Wednesday, November 11, 2009

Representing Uncertainty

In one of my earlier blog post Is AI a Possibility I discussed the need of a 3rd state. For past few days I am thinking about scenario where just returning a Boolean value ie True or False is not good enough.

Normally a function evaluates to either "True" or "False" based on whether the attributes of the entities meet the conditions defined in the rule or not. But it may happen at times that the entity does not contain the attributes required by the rule to evaluate it properly. Then in that case we need to have a 3rd (Not Available) and 4th (Not Applicable) state as rule outcome. When a function returns Not Available then the it implies that the entity does not contain the attribute needed for the rule to execute or process the object. On the other hand Not Applicable means the rule does not apply to the type of the entity in context.

So in total we have 4 return values for the function:
- True
- False
- Not Applicable
- Not Available
A Boolean value (outcome) is not the possible solution here. So we need an alternate representation here for the function result. All functions cannot evaluate to True/False. For those rules (functions) that cannot be evaluated we need to find out the what was the state (Not Applicable or Not Available). When we apply multiple rules to the same object in a sequence (workflow) the outcome is a set of conclusions. But the conclusion must include which rule was evaluated and which ones could not be evaluated.

I am still puzzled as how to represent the two more state considering that internally everything is represented as either 1 or 0 and that does not leave room for representing uncertainty.

Until Next Time....

5 comments:

Jha said...

Does combinations help?

e.g. 00,01,10,11 represent four possible states :)

Just a thought!

Samir Kumar Mishra said...

Yes these 4 combinations are possible but not by using only two states. That is the problem..

James said...

i think there's any number of positions you can have on a topic. i don't think it's about whether it _is_ true or false or unclear, but about _your reasons_. in any real situation you don't know the truth, you have certain sorts of (usually ambiguous) evidence, and you construct reasons for certain conclusions based on these. "there's a reasonable chance that this person likes romance movies, because three of their ten rentals were romances". "but then their other seven rentals were all action movies, so it's probably the case that they are more into action movies, which means it's also probably less the case that they are into romance movies - perhaps these were watched on a date". really, i think the "degree of certainty" is a just an abstraction of the reasons - and it's really about those reasons and how they fit together. unfortunately don't have to time to try and describe that more. too much research to do too :-). James.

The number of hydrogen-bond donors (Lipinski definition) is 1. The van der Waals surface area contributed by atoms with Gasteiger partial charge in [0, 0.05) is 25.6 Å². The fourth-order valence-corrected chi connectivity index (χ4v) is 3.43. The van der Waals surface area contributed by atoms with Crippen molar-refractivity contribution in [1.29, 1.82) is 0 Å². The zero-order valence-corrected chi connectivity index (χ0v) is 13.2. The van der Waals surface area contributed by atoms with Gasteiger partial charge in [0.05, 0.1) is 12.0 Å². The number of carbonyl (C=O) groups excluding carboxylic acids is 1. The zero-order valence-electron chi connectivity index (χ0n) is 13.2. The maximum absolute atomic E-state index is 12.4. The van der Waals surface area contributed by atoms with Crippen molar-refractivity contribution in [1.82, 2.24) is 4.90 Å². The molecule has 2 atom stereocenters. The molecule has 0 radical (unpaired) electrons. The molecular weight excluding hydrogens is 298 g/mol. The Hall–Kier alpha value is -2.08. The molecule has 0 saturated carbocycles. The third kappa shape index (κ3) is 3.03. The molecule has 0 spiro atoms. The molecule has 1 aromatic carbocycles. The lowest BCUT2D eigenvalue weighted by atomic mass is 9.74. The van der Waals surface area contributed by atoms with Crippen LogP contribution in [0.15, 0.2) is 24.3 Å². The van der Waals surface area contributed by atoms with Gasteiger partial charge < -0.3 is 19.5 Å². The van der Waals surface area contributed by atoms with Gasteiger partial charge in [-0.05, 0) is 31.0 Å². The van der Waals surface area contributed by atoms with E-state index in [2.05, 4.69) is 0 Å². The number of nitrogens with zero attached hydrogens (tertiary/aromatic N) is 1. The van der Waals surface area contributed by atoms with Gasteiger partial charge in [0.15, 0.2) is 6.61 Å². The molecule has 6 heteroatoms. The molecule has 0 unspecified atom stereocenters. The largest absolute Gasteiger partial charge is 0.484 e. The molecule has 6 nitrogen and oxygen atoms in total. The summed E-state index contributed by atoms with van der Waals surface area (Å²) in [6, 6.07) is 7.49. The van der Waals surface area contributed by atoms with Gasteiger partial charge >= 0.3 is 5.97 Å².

Alendar said...

I'm looking at the same issue in my designs. For booleans I think we are stuck with true false, because changing the response changes the way queries have to be done. An "IF LikesMovies = true THEN" statement can't be refactored to support a maybe or sometimes response.

Set type responses could be improved, I think, with a function: IF Stat("Running") THEN" and Stat("Started") or "Stat("On Hold")
Internally the function could deal with complex states and evolve, while still responding to the simple older questions that don't recognize the new statuses.

Patrick said...

Here's an approach for tri-value logic:

http://www.w3.org/PICS/refcode/Parser/javadocs/w3c.www.dsig.Trivalue.html

I'm sure it could be generalized.